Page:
• Stores a std::tuple of the final results that will be filled by every computation.

This is what the interface looks like:

template <typename Parent, typename... Fs>
struct when_all : child_of<Parent>, Fs...
{
    using typename child_of<Parent>::input_type;
    using output_type =
        std::tuple<result_of_ignoring_nothing_t<Fs&, input_type>...>;

    movable_atomic<std::size_t> _left{sizeof...(Fs)};
    output_type _out;

    template <typename ParentFwd, typename... FFwds>
    when_all(ParentFwd&&, FFwds&&...);

    template <typename... FThens>
    auto then(FThens&&...) &&;

    template <typename Scheduler, typename... Children>
    void walk_up(Scheduler&&, Children&... cs) &;

    template <typename Scheduler, typename Result>
    void execute(Scheduler&&, Result&&) &;

    template <typename Scheduler, typename Result,
              typename Child, typename... Children>
    void execute(Scheduler&&, Result&&, Child&, Children&...) &;

    template <typename Scheduler>
    decltype(auto) wait_and_get(Scheduler&&) &&;
};

template <typename ParentFwd, typename... FFwds>
when_all(ParentFwd&&, FFwds&&...)
    -> when_all<std::decay_t<ParentFwd>, std::decay_t<FFwds>...>;

It is almost identical to a linear node, but has a few important differences:

  • The constructor and deduction guide accept \(N\) Callable objects. We could statically assert that \(N > 1\).

  • The struct contains the _left and _out members: these represent the shared state between all parallel computations. The _left atomic, as previously said, is used to figure out what computation finished last. The _out data member is used to store computations' result values.

    • Note that these cannot be local variables in .execute, as it is completely non-blocking. We previously got away with a stateless node class because we had no scheduling and a single execution path: in that particular case we could just call .execute on the next child with the result value of the computation, executed in the same thread.

You might also have noticed that .then is now a variadic function template. It will now either produce a node or a when_all depending on the amount of passed functions:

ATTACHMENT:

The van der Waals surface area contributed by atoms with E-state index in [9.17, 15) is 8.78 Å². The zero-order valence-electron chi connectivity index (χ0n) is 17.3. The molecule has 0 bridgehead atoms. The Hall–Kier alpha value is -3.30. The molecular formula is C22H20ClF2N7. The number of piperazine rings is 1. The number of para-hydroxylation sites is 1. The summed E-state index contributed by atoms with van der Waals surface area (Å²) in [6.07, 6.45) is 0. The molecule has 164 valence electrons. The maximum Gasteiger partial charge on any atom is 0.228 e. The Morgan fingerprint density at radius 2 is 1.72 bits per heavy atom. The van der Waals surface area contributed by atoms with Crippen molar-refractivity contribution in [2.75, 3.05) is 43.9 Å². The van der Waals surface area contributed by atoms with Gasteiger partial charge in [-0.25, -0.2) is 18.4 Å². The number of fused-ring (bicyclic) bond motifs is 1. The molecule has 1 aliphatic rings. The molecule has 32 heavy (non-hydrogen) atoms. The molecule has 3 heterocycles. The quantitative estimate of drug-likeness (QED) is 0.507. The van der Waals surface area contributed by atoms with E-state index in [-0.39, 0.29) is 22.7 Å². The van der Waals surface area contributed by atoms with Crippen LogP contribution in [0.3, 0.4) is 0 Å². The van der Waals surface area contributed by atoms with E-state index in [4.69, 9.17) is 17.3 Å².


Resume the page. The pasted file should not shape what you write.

template <typename... FThens>
auto /* ... */::then(FThens&&... f_thens) &&
{
    static_assert(sizeof...(FThens) > 0);

    if constexpr(sizeof...(FThens) == 1)
    {
        return ::node{std::move(*this), FWD(f_thens)...};
    }
    else
    {
        return ::when_all{std::move(*this), FWD(f_thens)...};
    }
}

The initiate function has also become more interesting: it will instantiate a schedule, which is a new auxiliary node type which simply schedules the next child (instead of running it on the main thread). This allows more fine-grained control in the future, as the user might or might not want to schedule a computation chain depending on the context. Every invocation of initiate will either return a node or a when_all:

template <typename... Fs>
auto initiate(Fs&&... fs)
{
    return schedule{root{}}.then(FWD(fs)...);
}

Before diving into when_all::execute, let's take a look at an usage example:

auto f = initiate([]{ std::puts("A0"); return 1; },
                  []{ std::puts("A1"); return 2; })
       .then([](auto t)
       {
           auto [a0, a1] = t;
           return a0 + a1;
       });

assert(std::move(f).wait_and_get(world_s_best_thread_pool{}) == 3);

In the above code snippet, initiate will produce a when_all node with two computations. In practice, you will see "A0" and "A1" being printed in an arbitrary order. When the last of the two computations is completed, the .then continuation will be invoked with a tuple containing \((1, 2)\). We then use structured bindings to unpack the tuple and return the final result, which should always be \(3\). As always, wait_and_get guarantees to block until the whole chain is completed thanks to a latch.

Let's now look at the most interesting part: when_all::execute. We'll only analyze the general case, as the leaf case is pretty much the same.

template <typename Scheduler, typename Result,
          typename Child, typename... Children>
void execute(Scheduler&& s, Result&& r, Child& c, Children&... cs) &
{
    enumerate_args([&](auto i, auto t)
    {
        auto do_computation = [&]
        {
            using type = typename decltype(t)::type;

            std::get<decltype(i){}>(_out) =
                call_ignoring_nothing(static_cast<type&>(*this), r);

            if(_left.fetch_sub(1) == 1)
            {
                c.execute(s, std::move(_out), cs...);
            }
        };

        if constexpr(i == sizeof...(Fs) - 1)
        {
            do_computation();
        }
        else
        {
            s([&]{ do_computation(); });
        }
    }, type_wrapper_v<Fs>...);
}

There's a lot going on here. Firstly, let's look at enumerate_args:

enumerate_args([&](auto i, auto t)
{
    // ...
}, type_wrapper_v<Fs>...)